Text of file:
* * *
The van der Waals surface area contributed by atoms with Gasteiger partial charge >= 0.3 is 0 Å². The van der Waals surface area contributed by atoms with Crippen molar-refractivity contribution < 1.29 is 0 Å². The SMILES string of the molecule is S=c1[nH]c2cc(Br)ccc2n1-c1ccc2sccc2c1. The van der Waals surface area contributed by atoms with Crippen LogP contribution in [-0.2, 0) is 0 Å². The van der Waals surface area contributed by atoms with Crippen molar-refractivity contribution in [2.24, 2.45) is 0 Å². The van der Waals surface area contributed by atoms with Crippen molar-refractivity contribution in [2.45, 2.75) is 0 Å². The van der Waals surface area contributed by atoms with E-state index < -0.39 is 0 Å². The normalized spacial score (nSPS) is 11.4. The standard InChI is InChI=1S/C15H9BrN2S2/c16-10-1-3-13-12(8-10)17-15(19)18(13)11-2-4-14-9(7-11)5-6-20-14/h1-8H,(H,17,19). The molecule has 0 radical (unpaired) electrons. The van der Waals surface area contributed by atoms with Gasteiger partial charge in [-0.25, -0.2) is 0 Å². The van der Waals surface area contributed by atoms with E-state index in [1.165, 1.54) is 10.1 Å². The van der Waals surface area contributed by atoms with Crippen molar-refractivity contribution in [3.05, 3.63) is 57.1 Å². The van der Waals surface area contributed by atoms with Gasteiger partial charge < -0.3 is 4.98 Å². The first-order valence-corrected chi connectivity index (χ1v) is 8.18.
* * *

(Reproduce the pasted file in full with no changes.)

The van der Waals surface area contributed by atoms with Gasteiger partial charge >= 0.3 is 0 Å². The van der Waals surface area contributed by atoms with Crippen molar-refractivity contribution < 1.29 is 0 Å². The SMILES string of the molecule is S=c1[nH]c2cc(Br)ccc2n1-c1ccc2sccc2c1. The van der Waals surface area contributed by atoms with Crippen LogP contribution in [-0.2, 0) is 0 Å². The van der Waals surface area contributed by atoms with Crippen molar-refractivity contribution in [2.24, 2.45) is 0 Å². The van der Waals surface area contributed by atoms with Crippen molar-refractivity contribution in [2.45, 2.75) is 0 Å². The van der Waals surface area contributed by atoms with E-state index < -0.39 is 0 Å². The normalized spacial score (nSPS) is 11.4. The standard InChI is InChI=1S/C15H9BrN2S2/c16-10-1-3-13-12(8-10)17-15(19)18(13)11-2-4-14-9(7-11)5-6-20-14/h1-8H,(H,17,19). The molecule has 0 radical (unpaired) electrons. The van der Waals surface area contributed by atoms with Gasteiger partial charge in [-0.25, -0.2) is 0 Å². The van der Waals surface area contributed by atoms with E-state index in [1.165, 1.54) is 10.1 Å². The van der Waals surface area contributed by atoms with Crippen molar-refractivity contribution in [3.05, 3.63) is 57.1 Å². The van der Waals surface area contributed by atoms with Gasteiger partial charge < -0.3 is 4.98 Å². The first-order valence-corrected chi connectivity index (χ1v) is 8.18.